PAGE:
Britain’s departure will shake the EU to its foundations

by Robert Tyler

The European Parliament Elections last year showed the stark reality of politics in Europe – that the EU is more divided than ever. However, you wouldn’t think that was the case if you spoke to people in Brussels. The mantra of pro-Europeans is very much one of “business as usual” – and this will ultimately be to their detriment.

These divisions run deep on all levels and axes of European politics today. The division between East and West (No Eastern European has been given a top job in the European Parliament or Commission this time round), the division between Eurozone and non-eurozone, between left and right, and the division between pro-integration and scepticism.

The last European Elections returned the strongest showing in history for many far right and populist political parties. Matteo Salvini took a third of seats in Italy and Marine le Pen took a quarter of the vote share in France. Meanwhile traditional conservative and centre-right parties suffered.

2020 poses several great existential problems for the European Union – and the underlying disunity between Member States and within the various political factions in the European Parliament mean that adequate solutions are unlikely to be found.

The greatest of these changes that will shape the direction of Europe is of course the United Kingdom’s withdrawal from the European Union on the 31st of January. Not only will it mean that one of Europe’s big three nations will be ending its membership of the Union, but it will also mean a shift in the power dynamics at play in Brussels.

The United Kingdom was long seen as the “voice of reason” in the European Council, standing up against Germany and France over unpopular opinions, there now stands a power vacuum. The Visegrad 4 countries (Poland, Hungary, Slovakia and Czech Republic) have made some power plays inside and outside of the Council chamber in a bid to fill that void. Austria has also made moves to step into that role, under the conservative leadership of Chancellor Sebastian Kurz – who sees himself as a natural bridge between East and West. However, the reality is that none of these actors currently have the political gravitas to pull off the role that the UK once played.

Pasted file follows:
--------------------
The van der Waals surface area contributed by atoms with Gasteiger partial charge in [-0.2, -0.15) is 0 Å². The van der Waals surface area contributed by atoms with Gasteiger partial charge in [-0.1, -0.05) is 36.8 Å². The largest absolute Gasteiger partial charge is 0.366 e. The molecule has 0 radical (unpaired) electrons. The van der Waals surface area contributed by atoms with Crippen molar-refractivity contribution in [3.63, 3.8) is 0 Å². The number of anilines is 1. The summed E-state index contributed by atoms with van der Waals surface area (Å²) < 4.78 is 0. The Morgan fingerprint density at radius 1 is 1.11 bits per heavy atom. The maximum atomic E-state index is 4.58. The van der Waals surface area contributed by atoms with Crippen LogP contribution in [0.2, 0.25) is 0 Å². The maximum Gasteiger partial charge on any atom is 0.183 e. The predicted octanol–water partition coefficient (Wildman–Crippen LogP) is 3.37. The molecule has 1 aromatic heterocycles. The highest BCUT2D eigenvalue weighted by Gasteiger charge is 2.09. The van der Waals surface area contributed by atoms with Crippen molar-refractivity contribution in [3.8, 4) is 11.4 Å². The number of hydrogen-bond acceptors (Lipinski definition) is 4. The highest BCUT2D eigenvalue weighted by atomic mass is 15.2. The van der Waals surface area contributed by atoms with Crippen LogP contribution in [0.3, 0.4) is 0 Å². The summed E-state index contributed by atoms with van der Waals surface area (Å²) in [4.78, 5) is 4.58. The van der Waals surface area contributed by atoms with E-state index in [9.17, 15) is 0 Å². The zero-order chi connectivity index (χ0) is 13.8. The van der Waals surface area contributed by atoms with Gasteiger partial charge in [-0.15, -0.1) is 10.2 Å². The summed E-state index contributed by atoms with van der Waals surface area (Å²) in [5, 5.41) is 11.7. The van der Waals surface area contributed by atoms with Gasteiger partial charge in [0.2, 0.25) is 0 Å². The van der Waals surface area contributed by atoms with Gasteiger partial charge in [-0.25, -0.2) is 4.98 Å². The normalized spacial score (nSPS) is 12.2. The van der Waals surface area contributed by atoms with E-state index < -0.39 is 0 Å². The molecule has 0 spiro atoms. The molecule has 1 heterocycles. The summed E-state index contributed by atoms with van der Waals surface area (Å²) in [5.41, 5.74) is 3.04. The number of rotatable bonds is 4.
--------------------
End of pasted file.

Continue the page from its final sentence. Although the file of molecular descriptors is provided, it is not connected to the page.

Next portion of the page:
With no country in the Council fully able to play the role of convenient opponent to pro-integration policies there is a risk that group think will intensify when it comes to decisions on the future direction of the EU. In the past, the UK was able to act as cover for smaller nations like Denmark, the Netherlands, the Baltics States and Eastern Europe when it came to opposing policies such as the French push for an EU defence capability or German proposals for EU wide financial services policy that would choke the banking system.

The other “business as usual” event on the minds of the Brussels elite is the so called “Conference on the Future of Europe”. However, unlike most public consultations, the conclusions have already been decided before anyone outside of the EU institutions has had a chance to voice an opinion. The great debate is to be chaired by former Belgian Prime Minister and arch-federalist Guy Verhofstadt. Furthermore, the “working group” in the European Parliament connected to this project also shows the EU’s bias towards Western Europe as all but one member of the committee is from Western Europe and four of the members are German.

The European Union continues to be both blind and deaf to the concerns of those outside of the Brussels bubble. Whilst not all that the EU does is bad, programmes such as Erasmus+ and Horizon Europe are more successful and popular than ever before, the growing disconnect between the EU leadership and EU citizens can only lead to further growth of populism and isolationism.

Brexit should have been an opportunity for the EU to take stock and ask searching questions such as “why has a member state chosen to leave?” and “what more could have been done to prevent it?”. Instead, they have decided to speed ahead with plans that the British have long rejected. The EU is acting in an increasingly insular way – at a time when the world needs liberal democracies to stand together in trans-Atlantic unity against the combined threats of China, Russia and Iran.

The next few years will be difficult for the European Union, and there is little evidence that this will change soon.

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